Kevin Kline won an Oscar for A Fish Called Wanda, it's somewhat ironic that it was in the supporting category because this very much felt like his film. It's kinda on an ensemble piece with John Cleese as a lawyer, Jennifer Lee Curtis as I suppose a walking honeypot and Michael Palin as a stuttering member of a gang. This is one of those films where comedy is almost secondary to the drama but I still loved it.



At the end of the day I'm not sure what genre we would classify this one as...is it a Rom Com? Are we supposed to love at the story as a drama and the humor comes from the side characters. Though really at the end of the day it didn't matter to me because Kline was hysterical.


Also was Otto stupid or not..at the end of the day I'm not sure. This is one of those films you kinda don't want to review you just want to talk about...but it will score highly on my personal list.





Annie Hall (1977), the Oscar winner for best picture and perhaps the best film to encompass a directors oeuvre. This is Woody Allen trying to deconstruct the romantic comedy and doing a very good job. He's in a messy relationship with Annie though it jumps back and forth with the time line(and does so very well). So many of Allen's jokes are one liners


What's great about rewatching a classic is it's the stuff you missed the first time around. The Lobster scene is famous but I completely blocked out that Allen redid the Lobster scene with another actress. Annie Hall also has a massive cast with cameos and that all mostly work. This is a definitely a film that works great on the rewatch



Couple points about the above Few posts. I looked up a few old reviews of The Jerk and even then it wasn’t exactly hailed as some comic classic. Most liked Martin, and indeed he had a few funny lines, but for the most part reviews weren’t kind. So it isn’t us thinking it’s “dated” or anything. It didn’t connect well back then either.

Second, on Otto being stupid or not. I don’t think he was as stupid as some think but he definitely wasn’t as smart as he thought either. Somewhere between the two and cradling the lines of pretentiousnous.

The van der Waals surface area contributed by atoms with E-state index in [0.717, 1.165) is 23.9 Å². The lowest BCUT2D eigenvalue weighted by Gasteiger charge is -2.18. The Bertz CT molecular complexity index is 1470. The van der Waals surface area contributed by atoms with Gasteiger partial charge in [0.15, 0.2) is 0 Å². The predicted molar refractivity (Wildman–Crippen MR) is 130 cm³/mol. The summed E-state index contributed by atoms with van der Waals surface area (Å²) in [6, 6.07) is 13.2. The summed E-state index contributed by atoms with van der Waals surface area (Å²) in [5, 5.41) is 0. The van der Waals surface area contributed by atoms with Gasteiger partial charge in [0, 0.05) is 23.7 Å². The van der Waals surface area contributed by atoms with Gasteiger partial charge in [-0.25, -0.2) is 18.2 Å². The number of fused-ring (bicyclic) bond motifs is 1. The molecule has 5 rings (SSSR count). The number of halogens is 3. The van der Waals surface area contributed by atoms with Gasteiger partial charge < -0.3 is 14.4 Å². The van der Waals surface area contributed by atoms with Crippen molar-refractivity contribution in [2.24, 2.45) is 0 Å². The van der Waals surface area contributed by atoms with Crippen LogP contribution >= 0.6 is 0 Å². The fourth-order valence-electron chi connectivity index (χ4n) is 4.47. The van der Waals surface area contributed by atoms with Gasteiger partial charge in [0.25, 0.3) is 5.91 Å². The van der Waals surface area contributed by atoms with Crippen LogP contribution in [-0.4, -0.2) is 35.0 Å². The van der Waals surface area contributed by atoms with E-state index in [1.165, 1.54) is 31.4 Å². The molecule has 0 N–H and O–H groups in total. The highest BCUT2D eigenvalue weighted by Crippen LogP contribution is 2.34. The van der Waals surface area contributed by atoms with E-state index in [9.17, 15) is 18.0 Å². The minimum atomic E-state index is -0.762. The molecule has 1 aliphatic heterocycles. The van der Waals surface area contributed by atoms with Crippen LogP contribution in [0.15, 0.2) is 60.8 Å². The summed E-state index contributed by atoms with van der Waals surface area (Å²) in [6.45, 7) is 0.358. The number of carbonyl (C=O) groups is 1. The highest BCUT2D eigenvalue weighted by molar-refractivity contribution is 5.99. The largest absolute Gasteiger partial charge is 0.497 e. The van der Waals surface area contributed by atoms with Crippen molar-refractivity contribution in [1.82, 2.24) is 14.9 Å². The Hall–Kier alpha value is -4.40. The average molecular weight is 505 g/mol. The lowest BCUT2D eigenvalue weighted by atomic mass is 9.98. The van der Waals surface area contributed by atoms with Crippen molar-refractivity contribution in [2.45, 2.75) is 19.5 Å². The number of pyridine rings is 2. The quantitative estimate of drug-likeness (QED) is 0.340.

And that rhymes with "P" and that stands for pool!
The Jerk

I can do without this movie. Not really sure why people find it funny, to me it's dated and somewhat campy humor. I don't like Steve Martin's performance, he's much better in Dirty Rotten Scoundrels, although I LOVE Bernadette Peters in this movie. She's such a great actress, I wish she was in more movies, but she's in my favorite production of Into the Woods, the famous Broadway one.

I wish the Jerk took more time to develop an actual story rather than a score of goofy and stupid scenes. It also made me feel oddly depressed about life, like I was sitting on my ass and that I would have to worry about my future. I don't know, it was weird, but I didn't like it, and I'm pretty sure that was not the movie was going for. Still some great laughs, though, so for basically humor alone:


I saw "Into the Woods" on Broadway when Bernadette Peters was starring in it, and she was wonderful. I'm so glad that she, (and the rest of the original Broadway cast), was in the American Playhouse version that was filmed and released on DVD.



And that rhymes with "P" and that stands for pool!


Kevin Kline won an Oscar for A Fish Called Wanda, it's somewhat ironic that it was in the supporting category because this very much felt like his film. It's kinda on an ensemble piece with John Cleese as a lawyer, Jennifer Lee Curtis as I suppose a walking honeypot and Michael Palin as a stuttering member of a gang. This is one of those films where comedy is almost secondary to the drama but I still loved it.



At the end of the day I'm not sure what genre we would classify this one as...is it a Rom Com? Are we supposed to love at the story as a drama and the humor comes from the side characters. Though really at the end of the day it didn't matter to me because Kline was hysterical.


Also was Otto stupid or not..at the end of the day I'm not sure. This is one of those films you kinda don't want to review you just want to talk about...but it will score highly on my personal list.

I think A Fish Called Wanda is definitely more of a comedy than a drama. There are laughs throughout the movie by almost every character, and the dramatic moments are overshadowed by the humor. And it has some rom-com elements, but IMO it's more of a comedy than a rom-com.